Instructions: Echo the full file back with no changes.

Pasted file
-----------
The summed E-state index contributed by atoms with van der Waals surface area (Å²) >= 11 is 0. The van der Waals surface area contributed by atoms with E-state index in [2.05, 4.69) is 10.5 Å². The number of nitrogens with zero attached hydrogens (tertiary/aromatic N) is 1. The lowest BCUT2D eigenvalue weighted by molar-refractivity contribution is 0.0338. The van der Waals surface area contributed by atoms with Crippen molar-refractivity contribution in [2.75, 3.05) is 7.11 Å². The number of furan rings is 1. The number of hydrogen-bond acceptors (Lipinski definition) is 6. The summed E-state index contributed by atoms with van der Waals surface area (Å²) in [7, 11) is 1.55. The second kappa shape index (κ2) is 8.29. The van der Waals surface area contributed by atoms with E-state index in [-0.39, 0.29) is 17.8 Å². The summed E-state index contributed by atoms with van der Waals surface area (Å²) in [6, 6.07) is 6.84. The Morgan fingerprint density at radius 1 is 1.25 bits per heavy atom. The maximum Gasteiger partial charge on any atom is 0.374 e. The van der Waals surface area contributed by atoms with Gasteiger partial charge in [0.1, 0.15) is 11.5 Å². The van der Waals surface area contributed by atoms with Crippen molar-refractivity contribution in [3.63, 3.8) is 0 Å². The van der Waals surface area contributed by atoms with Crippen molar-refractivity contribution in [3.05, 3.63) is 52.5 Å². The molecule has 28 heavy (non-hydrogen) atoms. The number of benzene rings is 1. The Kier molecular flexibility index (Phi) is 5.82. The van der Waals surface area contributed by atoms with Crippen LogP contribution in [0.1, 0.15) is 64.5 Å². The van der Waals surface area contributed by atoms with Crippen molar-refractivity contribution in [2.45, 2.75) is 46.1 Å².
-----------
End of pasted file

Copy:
The summed E-state index contributed by atoms with van der Waals surface area (Å²) >= 11 is 0. The van der Waals surface area contributed by atoms with E-state index in [2.05, 4.69) is 10.5 Å². The number of nitrogens with zero attached hydrogens (tertiary/aromatic N) is 1. The lowest BCUT2D eigenvalue weighted by molar-refractivity contribution is 0.0338. The van der Waals surface area contributed by atoms with Crippen molar-refractivity contribution in [2.75, 3.05) is 7.11 Å². The number of furan rings is 1. The number of hydrogen-bond acceptors (Lipinski definition) is 6. The summed E-state index contributed by atoms with van der Waals surface area (Å²) in [7, 11) is 1.55. The second kappa shape index (κ2) is 8.29. The van der Waals surface area contributed by atoms with E-state index in [-0.39, 0.29) is 17.8 Å². The summed E-state index contributed by atoms with van der Waals surface area (Å²) in [6, 6.07) is 6.84. The Morgan fingerprint density at radius 1 is 1.25 bits per heavy atom. The maximum Gasteiger partial charge on any atom is 0.374 e. The van der Waals surface area contributed by atoms with Gasteiger partial charge in [0.1, 0.15) is 11.5 Å². The van der Waals surface area contributed by atoms with Crippen molar-refractivity contribution in [3.63, 3.8) is 0 Å². The van der Waals surface area contributed by atoms with Crippen molar-refractivity contribution in [3.05, 3.63) is 52.5 Å². The molecule has 28 heavy (non-hydrogen) atoms. The number of benzene rings is 1. The Kier molecular flexibility index (Phi) is 5.82. The van der Waals surface area contributed by atoms with Crippen LogP contribution in [0.1, 0.15) is 64.5 Å². The van der Waals surface area contributed by atoms with Crippen molar-refractivity contribution in [2.45, 2.75) is 46.1 Å².